Editor's note: Starting in February, Debra Saunders' column will appear on Saturdays. The usual Saturday columnists will appear on Wednesdays.
California state Sen. Hannah-Beth Jackson has introduced a bill to allow 15-year-olds to preregister to vote.
"I would like to engage young people in the political process at the earliest point in time. If young people get invested in the process earlier, they'll be likelier to vote," Jackson said Monday.
To my mind, the reason Jackson is pushing this bill is clear. She's a Democrat. She wants to boost Democratic voter registration. What better way to find Democrats than to recruit kids before they have earned a paycheck or paid a dime in income taxes?
Not to mention: They're not old enough to vote, not old enough to enlist in the military and years from being old enough to buy alcohol or cigarettes.
Jackson told me I'm wrong. Her Senate Bill 113 is not a means to increase Democratic ranks. Both parties will have an opportunity to earn the affiliation of new voters. SB 113 should increase the number of young adults who participate in elections.
It's true that younger voters are underrepresented. The Public Policy Institute of California reported last year that 86 percent of adults who are 65 or older are registered; among adults younger than 25, only 54 percent are registered voters.
"We aren't doing a very good job at registering 18-year-olds," said Mindy Romero, director of the California Civic Engagement Project.
OK, but it's not as if it's difficult to register to vote in California. You can do it at the Department of Motor Vehicles. You can fill out a form at the library. You can do it online. If young adults aren't registering, I figure they probably don't care enough to keep informed.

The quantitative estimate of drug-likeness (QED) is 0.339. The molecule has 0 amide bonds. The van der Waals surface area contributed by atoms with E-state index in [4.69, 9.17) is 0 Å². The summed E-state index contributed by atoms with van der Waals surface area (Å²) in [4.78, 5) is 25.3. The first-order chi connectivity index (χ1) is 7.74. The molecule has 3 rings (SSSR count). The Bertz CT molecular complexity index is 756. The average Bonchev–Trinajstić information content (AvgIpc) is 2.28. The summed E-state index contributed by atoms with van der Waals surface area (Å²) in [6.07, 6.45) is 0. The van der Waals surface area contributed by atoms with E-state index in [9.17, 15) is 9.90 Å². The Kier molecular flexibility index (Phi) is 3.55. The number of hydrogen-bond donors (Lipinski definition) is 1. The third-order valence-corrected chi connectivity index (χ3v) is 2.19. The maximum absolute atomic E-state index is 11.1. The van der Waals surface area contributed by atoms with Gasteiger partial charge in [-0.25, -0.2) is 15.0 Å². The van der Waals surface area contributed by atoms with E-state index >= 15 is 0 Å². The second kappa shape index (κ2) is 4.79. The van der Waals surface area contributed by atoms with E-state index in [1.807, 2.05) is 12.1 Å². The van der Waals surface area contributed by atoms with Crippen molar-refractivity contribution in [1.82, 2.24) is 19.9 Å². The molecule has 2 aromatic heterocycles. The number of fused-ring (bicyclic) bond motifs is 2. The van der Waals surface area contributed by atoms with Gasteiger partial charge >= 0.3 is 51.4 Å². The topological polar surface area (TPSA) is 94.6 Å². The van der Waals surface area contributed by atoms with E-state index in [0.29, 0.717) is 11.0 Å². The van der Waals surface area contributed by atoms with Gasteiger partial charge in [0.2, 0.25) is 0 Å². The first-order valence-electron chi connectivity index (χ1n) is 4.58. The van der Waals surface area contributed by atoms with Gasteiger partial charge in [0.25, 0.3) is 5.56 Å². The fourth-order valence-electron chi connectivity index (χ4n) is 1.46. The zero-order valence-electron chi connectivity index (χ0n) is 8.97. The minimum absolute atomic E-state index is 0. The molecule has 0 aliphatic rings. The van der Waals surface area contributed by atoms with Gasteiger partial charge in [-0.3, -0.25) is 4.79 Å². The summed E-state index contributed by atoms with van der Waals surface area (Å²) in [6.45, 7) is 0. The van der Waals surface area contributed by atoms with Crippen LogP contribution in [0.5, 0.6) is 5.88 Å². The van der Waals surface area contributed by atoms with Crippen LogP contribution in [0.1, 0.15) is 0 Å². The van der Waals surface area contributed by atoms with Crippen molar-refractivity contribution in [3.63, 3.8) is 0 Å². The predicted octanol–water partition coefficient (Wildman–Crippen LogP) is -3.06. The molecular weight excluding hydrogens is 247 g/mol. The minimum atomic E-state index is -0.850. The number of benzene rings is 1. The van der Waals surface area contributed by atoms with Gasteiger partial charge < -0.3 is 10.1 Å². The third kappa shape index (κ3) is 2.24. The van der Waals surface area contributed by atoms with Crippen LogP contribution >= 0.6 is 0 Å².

Besides, though younger people are less likely to vote, at least when they grow older and wiser they are likelier to participate.
I asked Romero why young adults don't register. She answered, "Registering has costs to it, even online registration." Those who don't register often have "fewer resources."
What does that mean? Romero answered that some adults aren't familiar with voting. They need outreach to become invested in elections. They need someone or something to "walk them through the system."
She added, "A fundamental element of our democracy is representation." When too many voters are not represented, democracy suffers.
Will Gov. Jerry Brown sign the bill if it makes it to his desk? Jackson thinks Brown will because he's a "visionary."
I share Romero's belief that it is not good for democracy if poor people are less likely to vote than members of the middle class. But I do not share Jackson's belief that California should preregister 15-year-olds, at the Department of Motor Vehicles or elsewhere, to entice them to the ballot box when they're old enough to vote.
(Besides, what if 18-year-olds think they're registered because of SB 113 but are not on the voter rolls because they moved? "That's part of the support that they would need," Romero answered.)
To recap: It's not enough that California makes it easy for citizens to register. The state needs to preregister 15-year-olds in case they don't register when they're old enough to vote. Then the state needs to remind 18-year-olds to make sure they're registered to vote and to vote, because they're old enough to vote -- but not to remember.
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